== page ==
Feature Preacher: Alvin Lau
Today’s feature preacher is Alvin Lau. I met Alvin about 15 years ago. Over the years I have had the pleasure of working with Alvin a few times, and he is a faithful servant, a strong leader, and diligent in his ministry. Alvin’s ministry experience makes him a wealth of knowledge and an ideal preacher to feature this week. Also, he has a unique method for writing his sermon notes that makes preaching without notes easier.
Here’s the interview:
Q: How do you write your sermon?
Because I typically speak in different congregations, I lean towards what the pastor’s (or leader’s) insights into the context of the congregation. Sometimes they already have a pre-determined passage/topic. Other times, it’s completely my choice. I usually ask what sermons are scheduled around that time to see if there’s something I could do to complement what’s already been arranged.
If the text is already designated, I’ll spend some time reading through it several times to pinpoint what the main idea of the text is.
If it’s more of a topical sermon, I’ll see if there’s a key passage whose main idea addresses that topic.
I’ll aim to solidify that main idea. My writing is primarily in point form. I’ll have a separate document with all my research notes and then transfer what’s more applicable to the direction of the sermon. Once the biblical text itself seems complete, then I’ll supplement with illustrations to help accentuate the main idea.
I’ll then take my outline and begin to condense it into 140 characters i.e. 1 “tweet” note. In my first preaching class with Dr. Kent Edwards, he challenged us not to use notes because, if we can’t memorize what took us 10+ hours to study, how can we expect our congregation/audience to remember after 30 min of hearing us speak.
My “tweet” note helps me to focus on the main items and allows me to do quick reviews (e.g. if I have a minute standing in line while grocery shopping). While it may look confusing to others, it makes sense to me. (At times, I’ve told people to look for the note before my sermon so they can attempt to “decode” it while I’m speaking.)
I confess that, while I do believe it’s worthwhile manuscripting to have on record (not necessarily to bring to the pulpit), I don’t do that as often as I should.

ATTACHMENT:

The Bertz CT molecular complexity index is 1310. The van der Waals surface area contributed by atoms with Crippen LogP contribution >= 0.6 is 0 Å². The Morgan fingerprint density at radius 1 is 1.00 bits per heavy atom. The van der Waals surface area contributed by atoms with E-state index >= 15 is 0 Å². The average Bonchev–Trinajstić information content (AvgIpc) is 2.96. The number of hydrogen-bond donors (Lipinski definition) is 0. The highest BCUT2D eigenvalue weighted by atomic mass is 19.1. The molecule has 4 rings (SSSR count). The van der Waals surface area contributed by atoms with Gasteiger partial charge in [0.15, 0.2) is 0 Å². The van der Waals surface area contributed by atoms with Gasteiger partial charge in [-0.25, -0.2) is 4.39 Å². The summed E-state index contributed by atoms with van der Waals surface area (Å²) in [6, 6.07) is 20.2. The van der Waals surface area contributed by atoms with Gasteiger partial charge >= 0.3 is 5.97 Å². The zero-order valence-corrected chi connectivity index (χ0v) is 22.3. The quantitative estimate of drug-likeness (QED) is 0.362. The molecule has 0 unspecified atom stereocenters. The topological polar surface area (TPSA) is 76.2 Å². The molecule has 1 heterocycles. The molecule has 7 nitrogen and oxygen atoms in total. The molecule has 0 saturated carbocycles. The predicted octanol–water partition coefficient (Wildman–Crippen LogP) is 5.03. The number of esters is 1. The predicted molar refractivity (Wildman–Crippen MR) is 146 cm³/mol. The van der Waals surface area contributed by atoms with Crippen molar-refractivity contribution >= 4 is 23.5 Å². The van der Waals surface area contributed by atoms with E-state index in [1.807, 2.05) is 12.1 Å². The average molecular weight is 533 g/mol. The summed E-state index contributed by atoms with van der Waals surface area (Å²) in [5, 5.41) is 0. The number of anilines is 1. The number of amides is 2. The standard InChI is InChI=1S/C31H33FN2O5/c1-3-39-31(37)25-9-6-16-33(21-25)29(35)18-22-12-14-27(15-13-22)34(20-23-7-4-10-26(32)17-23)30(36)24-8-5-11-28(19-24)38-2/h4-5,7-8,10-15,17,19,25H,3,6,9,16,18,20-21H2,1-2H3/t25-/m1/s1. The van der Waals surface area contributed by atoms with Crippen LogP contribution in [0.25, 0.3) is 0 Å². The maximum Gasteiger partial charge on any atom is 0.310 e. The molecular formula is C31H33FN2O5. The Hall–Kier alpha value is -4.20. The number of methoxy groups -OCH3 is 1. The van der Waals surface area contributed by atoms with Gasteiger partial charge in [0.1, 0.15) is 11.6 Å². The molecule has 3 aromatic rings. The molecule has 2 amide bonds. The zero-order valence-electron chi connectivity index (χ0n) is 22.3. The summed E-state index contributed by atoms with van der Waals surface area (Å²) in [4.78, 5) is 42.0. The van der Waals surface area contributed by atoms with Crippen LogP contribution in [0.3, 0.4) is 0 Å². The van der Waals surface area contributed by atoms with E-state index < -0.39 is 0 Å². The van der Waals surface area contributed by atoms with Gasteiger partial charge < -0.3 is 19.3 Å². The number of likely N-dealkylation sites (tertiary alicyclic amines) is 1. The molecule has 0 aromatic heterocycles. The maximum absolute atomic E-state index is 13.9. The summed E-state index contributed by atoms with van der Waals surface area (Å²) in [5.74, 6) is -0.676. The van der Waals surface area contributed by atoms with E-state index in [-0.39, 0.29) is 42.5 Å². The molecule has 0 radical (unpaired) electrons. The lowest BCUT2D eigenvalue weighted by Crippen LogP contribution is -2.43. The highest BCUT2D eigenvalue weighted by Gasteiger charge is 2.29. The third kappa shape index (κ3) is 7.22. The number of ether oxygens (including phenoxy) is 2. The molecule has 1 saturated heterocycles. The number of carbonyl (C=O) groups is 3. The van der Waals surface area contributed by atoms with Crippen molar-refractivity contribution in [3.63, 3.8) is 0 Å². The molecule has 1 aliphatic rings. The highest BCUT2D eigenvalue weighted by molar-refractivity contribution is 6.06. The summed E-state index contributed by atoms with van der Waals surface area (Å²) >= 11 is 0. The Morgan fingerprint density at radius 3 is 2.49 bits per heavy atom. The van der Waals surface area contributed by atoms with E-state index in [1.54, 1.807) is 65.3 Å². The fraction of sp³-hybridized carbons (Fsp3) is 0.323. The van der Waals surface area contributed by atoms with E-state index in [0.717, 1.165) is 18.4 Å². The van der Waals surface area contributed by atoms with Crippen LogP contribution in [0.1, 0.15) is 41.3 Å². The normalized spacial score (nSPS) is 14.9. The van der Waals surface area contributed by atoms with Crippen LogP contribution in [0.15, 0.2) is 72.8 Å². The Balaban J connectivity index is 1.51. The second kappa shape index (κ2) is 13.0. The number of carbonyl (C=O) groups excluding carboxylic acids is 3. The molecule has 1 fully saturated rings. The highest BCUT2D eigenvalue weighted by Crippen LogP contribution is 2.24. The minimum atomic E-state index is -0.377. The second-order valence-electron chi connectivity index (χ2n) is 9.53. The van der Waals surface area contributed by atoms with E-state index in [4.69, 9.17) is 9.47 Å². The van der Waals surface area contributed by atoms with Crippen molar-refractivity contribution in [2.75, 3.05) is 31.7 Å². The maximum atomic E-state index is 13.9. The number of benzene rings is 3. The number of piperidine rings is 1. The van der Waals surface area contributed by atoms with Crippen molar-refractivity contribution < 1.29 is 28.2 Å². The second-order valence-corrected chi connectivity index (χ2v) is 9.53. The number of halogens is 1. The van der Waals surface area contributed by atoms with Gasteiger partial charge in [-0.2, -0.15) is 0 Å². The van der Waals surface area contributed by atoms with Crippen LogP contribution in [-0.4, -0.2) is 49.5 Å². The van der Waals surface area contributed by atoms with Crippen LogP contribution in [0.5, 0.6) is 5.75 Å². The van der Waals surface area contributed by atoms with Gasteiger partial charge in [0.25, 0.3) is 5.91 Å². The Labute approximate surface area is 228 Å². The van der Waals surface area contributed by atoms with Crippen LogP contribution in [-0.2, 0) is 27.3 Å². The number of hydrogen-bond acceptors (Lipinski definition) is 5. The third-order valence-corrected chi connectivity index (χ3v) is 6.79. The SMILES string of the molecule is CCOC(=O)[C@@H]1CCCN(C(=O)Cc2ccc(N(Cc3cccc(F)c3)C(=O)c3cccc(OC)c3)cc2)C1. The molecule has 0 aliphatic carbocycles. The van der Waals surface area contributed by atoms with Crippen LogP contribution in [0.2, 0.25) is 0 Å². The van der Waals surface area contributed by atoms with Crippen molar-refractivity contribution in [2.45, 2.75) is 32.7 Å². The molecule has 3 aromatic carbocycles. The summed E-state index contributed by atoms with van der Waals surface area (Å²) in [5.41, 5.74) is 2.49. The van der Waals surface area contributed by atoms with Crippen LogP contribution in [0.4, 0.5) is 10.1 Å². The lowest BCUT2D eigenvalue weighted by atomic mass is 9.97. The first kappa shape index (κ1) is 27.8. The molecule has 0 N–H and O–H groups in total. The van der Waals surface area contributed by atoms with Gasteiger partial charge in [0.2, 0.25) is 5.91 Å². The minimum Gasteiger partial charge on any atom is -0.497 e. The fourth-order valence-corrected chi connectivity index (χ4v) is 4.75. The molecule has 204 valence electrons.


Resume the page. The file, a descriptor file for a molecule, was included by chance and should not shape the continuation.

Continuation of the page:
Q: How do you prepare your sermon?
I approach sermon writing similar to marinating a steak: it has to have time to sit there and settle. I usually have 2 primary writing times, one to create that initial outline and the second to flesh it out. There’s usually at least 10+ days in between (the latter typically 2-3 days before the sermon date). Because I don’t preach on a weekly basis, I have the opportunity to allow the sermon to ruminate in my mind for those dates, periodically bringing it to mind and dwelling on the text. I aim to be very clear with that main idea and to soak that in prayer as well. I sense that his (God’s) message is meant for this specific group, at this specific time for a specific purpose, and I want to be as attentive to that as I can.
Q: Where do you find inspiration for your sermons?
I usually try to see what the context of the church is and whether there’s something specific that needs to be addressed (either based on the church’s feedback and my own observations). I typically try to allow the text to inspire me. I find, as I’m researching that passage and the text begins to come alive, it excites me to share that message in the expectation that the congregation will either be inspired by God or challenged/rocked by God.
Q: What is your favourite book about preaching?
Q: Where can readers listen to your sermons?
I don’t have one location where I store audio sermons. Some of them can be found at mimicobaptist.ca. Sometimes other churches post ones I’ve done as part of their series.
More about Alvin
Since his baptism at the age of 16, Alvin has been involved in a variety of ministry settings (e.g. student leadership, university campus ministry and local youth ministry). With his Bachelor of Arts in Psychology (University of Western Ontario) and Masters of Divinity in Youth and Family Ministries (Tyndale College and Seminary), he joined CBOQ Youth in 2000 and ordained in 2004. Alvin was formerly accredited as Masteries Practitioner with the International Association of Coaching. Alvin attends Mimico Baptist Church with his wife, Natalie, and their two children.
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